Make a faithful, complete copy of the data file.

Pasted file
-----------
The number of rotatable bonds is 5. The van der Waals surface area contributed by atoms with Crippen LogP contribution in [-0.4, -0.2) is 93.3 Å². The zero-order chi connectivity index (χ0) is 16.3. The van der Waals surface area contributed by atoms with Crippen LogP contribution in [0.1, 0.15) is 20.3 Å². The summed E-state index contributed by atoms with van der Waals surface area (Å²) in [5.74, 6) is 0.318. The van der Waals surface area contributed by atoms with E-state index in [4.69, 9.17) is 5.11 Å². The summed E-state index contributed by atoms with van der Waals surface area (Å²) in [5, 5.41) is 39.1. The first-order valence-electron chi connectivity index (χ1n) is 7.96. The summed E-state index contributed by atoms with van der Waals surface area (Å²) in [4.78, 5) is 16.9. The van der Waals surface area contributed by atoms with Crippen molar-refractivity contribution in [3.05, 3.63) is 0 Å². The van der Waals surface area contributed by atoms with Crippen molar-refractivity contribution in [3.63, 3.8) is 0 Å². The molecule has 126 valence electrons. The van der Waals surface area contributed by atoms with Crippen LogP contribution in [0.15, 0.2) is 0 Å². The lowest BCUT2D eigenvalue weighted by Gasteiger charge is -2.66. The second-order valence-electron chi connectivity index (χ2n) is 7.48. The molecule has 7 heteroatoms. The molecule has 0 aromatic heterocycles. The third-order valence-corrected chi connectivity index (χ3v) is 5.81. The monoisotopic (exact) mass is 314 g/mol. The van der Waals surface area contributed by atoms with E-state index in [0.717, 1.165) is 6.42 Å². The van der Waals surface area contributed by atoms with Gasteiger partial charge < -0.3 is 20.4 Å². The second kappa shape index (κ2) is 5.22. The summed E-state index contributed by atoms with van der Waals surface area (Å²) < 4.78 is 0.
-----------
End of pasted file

The number of rotatable bonds is 5. The van der Waals surface area contributed by atoms with Crippen LogP contribution in [-0.4, -0.2) is 93.3 Å². The zero-order chi connectivity index (χ0) is 16.3. The van der Waals surface area contributed by atoms with Crippen LogP contribution in [0.1, 0.15) is 20.3 Å². The summed E-state index contributed by atoms with van der Waals surface area (Å²) in [5.74, 6) is 0.318. The van der Waals surface area contributed by atoms with E-state index in [4.69, 9.17) is 5.11 Å². The summed E-state index contributed by atoms with van der Waals surface area (Å²) in [5, 5.41) is 39.1. The first-order valence-electron chi connectivity index (χ1n) is 7.96. The summed E-state index contributed by atoms with van der Waals surface area (Å²) in [4.78, 5) is 16.9. The van der Waals surface area contributed by atoms with Crippen molar-refractivity contribution in [3.05, 3.63) is 0 Å². The van der Waals surface area contributed by atoms with Crippen molar-refractivity contribution in [3.63, 3.8) is 0 Å². The molecule has 126 valence electrons. The van der Waals surface area contributed by atoms with Crippen LogP contribution in [0.15, 0.2) is 0 Å². The lowest BCUT2D eigenvalue weighted by Gasteiger charge is -2.66. The second-order valence-electron chi connectivity index (χ2n) is 7.48. The molecule has 7 heteroatoms. The molecule has 0 aromatic heterocycles. The third-order valence-corrected chi connectivity index (χ3v) is 5.81. The monoisotopic (exact) mass is 314 g/mol. The van der Waals surface area contributed by atoms with E-state index in [0.717, 1.165) is 6.42 Å². The van der Waals surface area contributed by atoms with Gasteiger partial charge < -0.3 is 20.4 Å². The second kappa shape index (κ2) is 5.22. The summed E-state index contributed by atoms with van der Waals surface area (Å²) < 4.78 is 0.